In September 1862, the South hoped to end the war by invading Maryland just before the mid-term elections. But its hopes were dashed after the bloodiest day in American history.
A largely accidental battle, pitting Robert E. Lee against George B. McClellan, became the single deadliest day in America's history and changed the course of the Civil War.
The events of 9/11 were horrific, almost beyond comprehension. But when our nation was sorely tried before, it emerged stronger and better than before.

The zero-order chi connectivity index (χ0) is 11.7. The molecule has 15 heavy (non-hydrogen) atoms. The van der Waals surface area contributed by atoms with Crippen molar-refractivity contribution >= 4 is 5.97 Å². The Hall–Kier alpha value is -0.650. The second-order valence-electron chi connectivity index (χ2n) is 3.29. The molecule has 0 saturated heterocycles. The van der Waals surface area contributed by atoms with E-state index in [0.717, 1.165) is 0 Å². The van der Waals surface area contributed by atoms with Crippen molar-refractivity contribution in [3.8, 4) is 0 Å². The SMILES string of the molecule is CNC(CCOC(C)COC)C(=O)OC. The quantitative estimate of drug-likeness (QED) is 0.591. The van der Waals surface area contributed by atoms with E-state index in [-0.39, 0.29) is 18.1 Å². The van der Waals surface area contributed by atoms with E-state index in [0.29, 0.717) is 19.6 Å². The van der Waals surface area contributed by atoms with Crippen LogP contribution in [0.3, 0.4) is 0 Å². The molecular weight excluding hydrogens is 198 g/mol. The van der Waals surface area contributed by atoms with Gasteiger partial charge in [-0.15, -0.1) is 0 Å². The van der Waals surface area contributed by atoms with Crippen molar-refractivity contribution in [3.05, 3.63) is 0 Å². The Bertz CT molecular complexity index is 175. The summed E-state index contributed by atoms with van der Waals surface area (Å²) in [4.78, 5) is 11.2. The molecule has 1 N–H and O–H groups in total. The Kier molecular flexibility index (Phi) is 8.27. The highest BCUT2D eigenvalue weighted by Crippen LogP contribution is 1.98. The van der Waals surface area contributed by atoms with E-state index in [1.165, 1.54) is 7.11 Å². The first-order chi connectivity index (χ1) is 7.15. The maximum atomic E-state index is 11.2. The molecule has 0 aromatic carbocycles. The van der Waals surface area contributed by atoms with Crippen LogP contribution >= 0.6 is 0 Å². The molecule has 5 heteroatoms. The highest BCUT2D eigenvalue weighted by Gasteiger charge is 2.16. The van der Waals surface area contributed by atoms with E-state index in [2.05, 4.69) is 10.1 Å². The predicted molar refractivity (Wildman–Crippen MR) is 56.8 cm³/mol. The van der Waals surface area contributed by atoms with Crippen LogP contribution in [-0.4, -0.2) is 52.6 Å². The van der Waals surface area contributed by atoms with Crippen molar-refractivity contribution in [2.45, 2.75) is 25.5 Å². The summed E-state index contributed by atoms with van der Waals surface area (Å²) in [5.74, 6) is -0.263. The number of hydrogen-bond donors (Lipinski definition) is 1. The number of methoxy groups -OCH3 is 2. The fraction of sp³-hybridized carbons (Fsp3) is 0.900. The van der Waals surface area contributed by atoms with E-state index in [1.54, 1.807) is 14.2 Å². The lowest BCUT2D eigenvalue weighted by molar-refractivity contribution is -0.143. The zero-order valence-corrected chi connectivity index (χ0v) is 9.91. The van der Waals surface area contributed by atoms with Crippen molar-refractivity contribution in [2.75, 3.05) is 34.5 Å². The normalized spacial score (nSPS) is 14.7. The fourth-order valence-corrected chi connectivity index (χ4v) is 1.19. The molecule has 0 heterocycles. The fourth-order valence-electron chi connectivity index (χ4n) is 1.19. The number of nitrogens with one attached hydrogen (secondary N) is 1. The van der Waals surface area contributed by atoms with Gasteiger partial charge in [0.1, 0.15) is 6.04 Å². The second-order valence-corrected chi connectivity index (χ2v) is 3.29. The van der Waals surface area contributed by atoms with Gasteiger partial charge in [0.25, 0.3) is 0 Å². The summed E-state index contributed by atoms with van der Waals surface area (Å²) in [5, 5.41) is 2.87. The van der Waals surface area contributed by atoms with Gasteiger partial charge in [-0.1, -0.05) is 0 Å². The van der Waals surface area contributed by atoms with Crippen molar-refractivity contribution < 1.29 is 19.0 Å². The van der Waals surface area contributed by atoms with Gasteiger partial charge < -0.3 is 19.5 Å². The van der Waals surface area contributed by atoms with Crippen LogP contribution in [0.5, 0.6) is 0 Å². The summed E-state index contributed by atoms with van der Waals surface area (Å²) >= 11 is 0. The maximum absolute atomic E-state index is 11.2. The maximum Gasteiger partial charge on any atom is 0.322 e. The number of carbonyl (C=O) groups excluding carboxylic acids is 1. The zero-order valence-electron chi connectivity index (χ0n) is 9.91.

In September 1862 the New York Tribune ran a masterly account of the Battle of Antietam. Here were no vague claims of “Great and Glorious Victory” or “Great Slaughter of the Rebels.” Instead, the paper offered six columns of accurate, forceful prose—and got it to the readers less than thirty-six hours after the fight.
The bloodiest day’s fighting in our nation’s history took place on ground that has hardly changed since 1862. Antietam today offers a unique chance to grasp what a great Civil War battle was actually like.